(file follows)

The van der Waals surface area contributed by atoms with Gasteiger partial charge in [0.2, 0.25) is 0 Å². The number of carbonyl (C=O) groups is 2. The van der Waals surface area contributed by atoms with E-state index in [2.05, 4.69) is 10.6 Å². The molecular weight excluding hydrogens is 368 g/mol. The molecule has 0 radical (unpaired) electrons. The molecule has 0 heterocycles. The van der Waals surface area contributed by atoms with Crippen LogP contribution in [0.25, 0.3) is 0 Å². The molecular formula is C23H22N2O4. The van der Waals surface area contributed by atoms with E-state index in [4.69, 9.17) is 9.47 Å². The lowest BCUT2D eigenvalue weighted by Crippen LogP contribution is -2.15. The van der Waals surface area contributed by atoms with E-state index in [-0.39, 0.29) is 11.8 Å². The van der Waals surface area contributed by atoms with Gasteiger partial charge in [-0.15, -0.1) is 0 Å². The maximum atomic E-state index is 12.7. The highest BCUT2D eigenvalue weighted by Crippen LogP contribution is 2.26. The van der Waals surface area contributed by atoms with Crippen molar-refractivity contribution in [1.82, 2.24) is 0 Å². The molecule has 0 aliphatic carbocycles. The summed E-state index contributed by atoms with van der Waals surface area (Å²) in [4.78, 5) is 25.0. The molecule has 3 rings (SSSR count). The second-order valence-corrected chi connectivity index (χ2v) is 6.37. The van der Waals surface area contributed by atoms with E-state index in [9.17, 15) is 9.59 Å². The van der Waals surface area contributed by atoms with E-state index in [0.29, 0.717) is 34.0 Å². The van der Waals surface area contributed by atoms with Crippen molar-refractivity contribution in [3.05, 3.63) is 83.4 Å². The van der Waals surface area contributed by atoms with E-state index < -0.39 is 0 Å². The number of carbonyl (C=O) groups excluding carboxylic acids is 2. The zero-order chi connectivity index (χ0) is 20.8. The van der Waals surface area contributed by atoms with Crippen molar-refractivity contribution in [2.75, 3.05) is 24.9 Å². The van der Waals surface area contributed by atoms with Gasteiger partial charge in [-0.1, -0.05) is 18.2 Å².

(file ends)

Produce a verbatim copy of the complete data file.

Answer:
The van der Waals surface area contributed by atoms with Gasteiger partial charge in [0.2, 0.25) is 0 Å². The number of carbonyl (C=O) groups is 2. The van der Waals surface area contributed by atoms with E-state index in [2.05, 4.69) is 10.6 Å². The molecular weight excluding hydrogens is 368 g/mol. The molecule has 0 radical (unpaired) electrons. The molecule has 0 heterocycles. The van der Waals surface area contributed by atoms with Crippen LogP contribution in [0.25, 0.3) is 0 Å². The molecular formula is C23H22N2O4. The van der Waals surface area contributed by atoms with E-state index in [4.69, 9.17) is 9.47 Å². The lowest BCUT2D eigenvalue weighted by Crippen LogP contribution is -2.15. The van der Waals surface area contributed by atoms with E-state index in [-0.39, 0.29) is 11.8 Å². The van der Waals surface area contributed by atoms with Gasteiger partial charge in [-0.15, -0.1) is 0 Å². The maximum atomic E-state index is 12.7. The highest BCUT2D eigenvalue weighted by Crippen LogP contribution is 2.26. The van der Waals surface area contributed by atoms with Crippen molar-refractivity contribution in [1.82, 2.24) is 0 Å². The molecule has 0 aliphatic carbocycles. The summed E-state index contributed by atoms with van der Waals surface area (Å²) in [4.78, 5) is 25.0. The molecule has 3 rings (SSSR count). The second-order valence-corrected chi connectivity index (χ2v) is 6.37. The van der Waals surface area contributed by atoms with E-state index in [9.17, 15) is 9.59 Å². The van der Waals surface area contributed by atoms with E-state index in [0.29, 0.717) is 34.0 Å². The van der Waals surface area contributed by atoms with Crippen molar-refractivity contribution in [3.05, 3.63) is 83.4 Å². The van der Waals surface area contributed by atoms with E-state index < -0.39 is 0 Å². The number of carbonyl (C=O) groups excluding carboxylic acids is 2. The zero-order chi connectivity index (χ0) is 20.8. The van der Waals surface area contributed by atoms with Crippen molar-refractivity contribution in [2.75, 3.05) is 24.9 Å². The van der Waals surface area contributed by atoms with Gasteiger partial charge in [-0.1, -0.05) is 18.2 Å².